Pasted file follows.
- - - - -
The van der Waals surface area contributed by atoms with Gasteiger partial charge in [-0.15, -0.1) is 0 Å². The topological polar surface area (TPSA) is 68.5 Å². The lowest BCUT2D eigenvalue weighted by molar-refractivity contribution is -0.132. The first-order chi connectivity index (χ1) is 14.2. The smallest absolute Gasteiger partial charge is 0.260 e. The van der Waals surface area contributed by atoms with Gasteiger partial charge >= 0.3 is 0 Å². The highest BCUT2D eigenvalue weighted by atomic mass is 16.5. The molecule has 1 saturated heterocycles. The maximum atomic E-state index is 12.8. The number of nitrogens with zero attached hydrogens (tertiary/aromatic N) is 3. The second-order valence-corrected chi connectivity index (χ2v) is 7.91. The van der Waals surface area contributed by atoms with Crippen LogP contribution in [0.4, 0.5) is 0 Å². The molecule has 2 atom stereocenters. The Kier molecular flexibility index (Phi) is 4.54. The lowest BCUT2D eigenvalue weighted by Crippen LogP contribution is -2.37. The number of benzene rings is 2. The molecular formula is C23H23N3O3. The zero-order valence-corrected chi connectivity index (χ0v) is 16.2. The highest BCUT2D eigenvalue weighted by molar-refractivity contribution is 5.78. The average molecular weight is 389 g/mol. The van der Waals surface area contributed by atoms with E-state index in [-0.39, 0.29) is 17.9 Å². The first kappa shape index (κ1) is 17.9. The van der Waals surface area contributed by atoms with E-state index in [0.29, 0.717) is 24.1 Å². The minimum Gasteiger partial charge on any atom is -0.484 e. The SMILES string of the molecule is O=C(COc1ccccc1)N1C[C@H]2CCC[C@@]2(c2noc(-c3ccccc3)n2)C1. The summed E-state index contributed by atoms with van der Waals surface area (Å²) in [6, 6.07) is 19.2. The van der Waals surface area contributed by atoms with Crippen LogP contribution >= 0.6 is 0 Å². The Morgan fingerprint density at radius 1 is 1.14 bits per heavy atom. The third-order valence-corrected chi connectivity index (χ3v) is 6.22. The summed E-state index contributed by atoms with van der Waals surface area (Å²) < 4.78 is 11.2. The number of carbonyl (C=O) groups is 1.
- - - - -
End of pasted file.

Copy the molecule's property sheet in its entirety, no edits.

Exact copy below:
The van der Waals surface area contributed by atoms with Gasteiger partial charge in [-0.15, -0.1) is 0 Å². The topological polar surface area (TPSA) is 68.5 Å². The lowest BCUT2D eigenvalue weighted by molar-refractivity contribution is -0.132. The first-order chi connectivity index (χ1) is 14.2. The smallest absolute Gasteiger partial charge is 0.260 e. The van der Waals surface area contributed by atoms with Gasteiger partial charge >= 0.3 is 0 Å². The highest BCUT2D eigenvalue weighted by atomic mass is 16.5. The molecule has 1 saturated heterocycles. The maximum atomic E-state index is 12.8. The number of nitrogens with zero attached hydrogens (tertiary/aromatic N) is 3. The second-order valence-corrected chi connectivity index (χ2v) is 7.91. The van der Waals surface area contributed by atoms with Crippen LogP contribution in [0.4, 0.5) is 0 Å². The molecule has 2 atom stereocenters. The Kier molecular flexibility index (Phi) is 4.54. The lowest BCUT2D eigenvalue weighted by Crippen LogP contribution is -2.37. The number of benzene rings is 2. The molecular formula is C23H23N3O3. The zero-order valence-corrected chi connectivity index (χ0v) is 16.2. The highest BCUT2D eigenvalue weighted by molar-refractivity contribution is 5.78. The average molecular weight is 389 g/mol. The van der Waals surface area contributed by atoms with E-state index in [-0.39, 0.29) is 17.9 Å². The first kappa shape index (κ1) is 17.9. The van der Waals surface area contributed by atoms with E-state index in [0.29, 0.717) is 24.1 Å². The minimum Gasteiger partial charge on any atom is -0.484 e. The SMILES string of the molecule is O=C(COc1ccccc1)N1C[C@H]2CCC[C@@]2(c2noc(-c3ccccc3)n2)C1. The summed E-state index contributed by atoms with van der Waals surface area (Å²) in [6, 6.07) is 19.2. The van der Waals surface area contributed by atoms with Crippen LogP contribution >= 0.6 is 0 Å². The Morgan fingerprint density at radius 1 is 1.14 bits per heavy atom. The third-order valence-corrected chi connectivity index (χ3v) is 6.22. The summed E-state index contributed by atoms with van der Waals surface area (Å²) < 4.78 is 11.2. The number of carbonyl (C=O) groups is 1.